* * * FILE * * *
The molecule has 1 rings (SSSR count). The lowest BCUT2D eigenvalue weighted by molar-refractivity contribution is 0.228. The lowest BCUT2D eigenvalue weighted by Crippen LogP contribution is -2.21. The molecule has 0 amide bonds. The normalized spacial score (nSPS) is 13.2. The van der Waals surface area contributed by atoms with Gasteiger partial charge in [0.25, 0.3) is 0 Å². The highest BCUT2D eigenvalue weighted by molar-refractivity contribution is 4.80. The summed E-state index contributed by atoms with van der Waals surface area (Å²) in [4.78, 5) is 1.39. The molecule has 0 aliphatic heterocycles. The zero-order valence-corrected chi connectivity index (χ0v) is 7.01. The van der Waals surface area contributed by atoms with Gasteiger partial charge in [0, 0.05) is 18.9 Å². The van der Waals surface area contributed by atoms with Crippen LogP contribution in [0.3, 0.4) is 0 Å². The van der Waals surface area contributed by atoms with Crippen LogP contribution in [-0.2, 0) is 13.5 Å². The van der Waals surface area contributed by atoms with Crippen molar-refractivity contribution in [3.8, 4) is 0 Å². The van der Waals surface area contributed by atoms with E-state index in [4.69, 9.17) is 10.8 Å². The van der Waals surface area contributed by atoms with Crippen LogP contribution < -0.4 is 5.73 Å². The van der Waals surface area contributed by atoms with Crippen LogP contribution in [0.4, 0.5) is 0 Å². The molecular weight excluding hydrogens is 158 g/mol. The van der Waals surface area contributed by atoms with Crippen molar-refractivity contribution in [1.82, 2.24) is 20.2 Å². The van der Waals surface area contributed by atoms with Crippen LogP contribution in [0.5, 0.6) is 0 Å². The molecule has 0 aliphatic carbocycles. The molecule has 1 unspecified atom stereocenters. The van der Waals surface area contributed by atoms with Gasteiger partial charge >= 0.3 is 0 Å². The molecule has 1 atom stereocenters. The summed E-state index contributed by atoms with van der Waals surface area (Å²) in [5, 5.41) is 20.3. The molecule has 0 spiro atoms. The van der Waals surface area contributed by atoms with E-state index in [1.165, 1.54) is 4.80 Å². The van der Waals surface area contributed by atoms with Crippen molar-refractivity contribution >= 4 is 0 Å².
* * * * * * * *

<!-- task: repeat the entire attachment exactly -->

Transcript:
The molecule has 1 rings (SSSR count). The lowest BCUT2D eigenvalue weighted by molar-refractivity contribution is 0.228. The lowest BCUT2D eigenvalue weighted by Crippen LogP contribution is -2.21. The molecule has 0 amide bonds. The normalized spacial score (nSPS) is 13.2. The van der Waals surface area contributed by atoms with Gasteiger partial charge in [0.25, 0.3) is 0 Å². The highest BCUT2D eigenvalue weighted by molar-refractivity contribution is 4.80. The summed E-state index contributed by atoms with van der Waals surface area (Å²) in [4.78, 5) is 1.39. The molecule has 0 aliphatic heterocycles. The zero-order valence-corrected chi connectivity index (χ0v) is 7.01. The van der Waals surface area contributed by atoms with Gasteiger partial charge in [0, 0.05) is 18.9 Å². The van der Waals surface area contributed by atoms with Crippen LogP contribution in [0.3, 0.4) is 0 Å². The van der Waals surface area contributed by atoms with Crippen LogP contribution in [-0.2, 0) is 13.5 Å². The van der Waals surface area contributed by atoms with Crippen molar-refractivity contribution in [3.8, 4) is 0 Å². The van der Waals surface area contributed by atoms with E-state index in [4.69, 9.17) is 10.8 Å². The van der Waals surface area contributed by atoms with Crippen LogP contribution < -0.4 is 5.73 Å². The van der Waals surface area contributed by atoms with Crippen LogP contribution in [0.4, 0.5) is 0 Å². The molecular weight excluding hydrogens is 158 g/mol. The van der Waals surface area contributed by atoms with Crippen molar-refractivity contribution in [1.82, 2.24) is 20.2 Å². The van der Waals surface area contributed by atoms with Crippen LogP contribution in [0.5, 0.6) is 0 Å². The molecule has 0 aliphatic carbocycles. The molecule has 1 unspecified atom stereocenters. The van der Waals surface area contributed by atoms with Gasteiger partial charge >= 0.3 is 0 Å². The molecule has 1 atom stereocenters. The summed E-state index contributed by atoms with van der Waals surface area (Å²) in [5, 5.41) is 20.3. The molecule has 0 spiro atoms. The van der Waals surface area contributed by atoms with E-state index in [1.165, 1.54) is 4.80 Å². The van der Waals surface area contributed by atoms with Crippen molar-refractivity contribution >= 4 is 0 Å².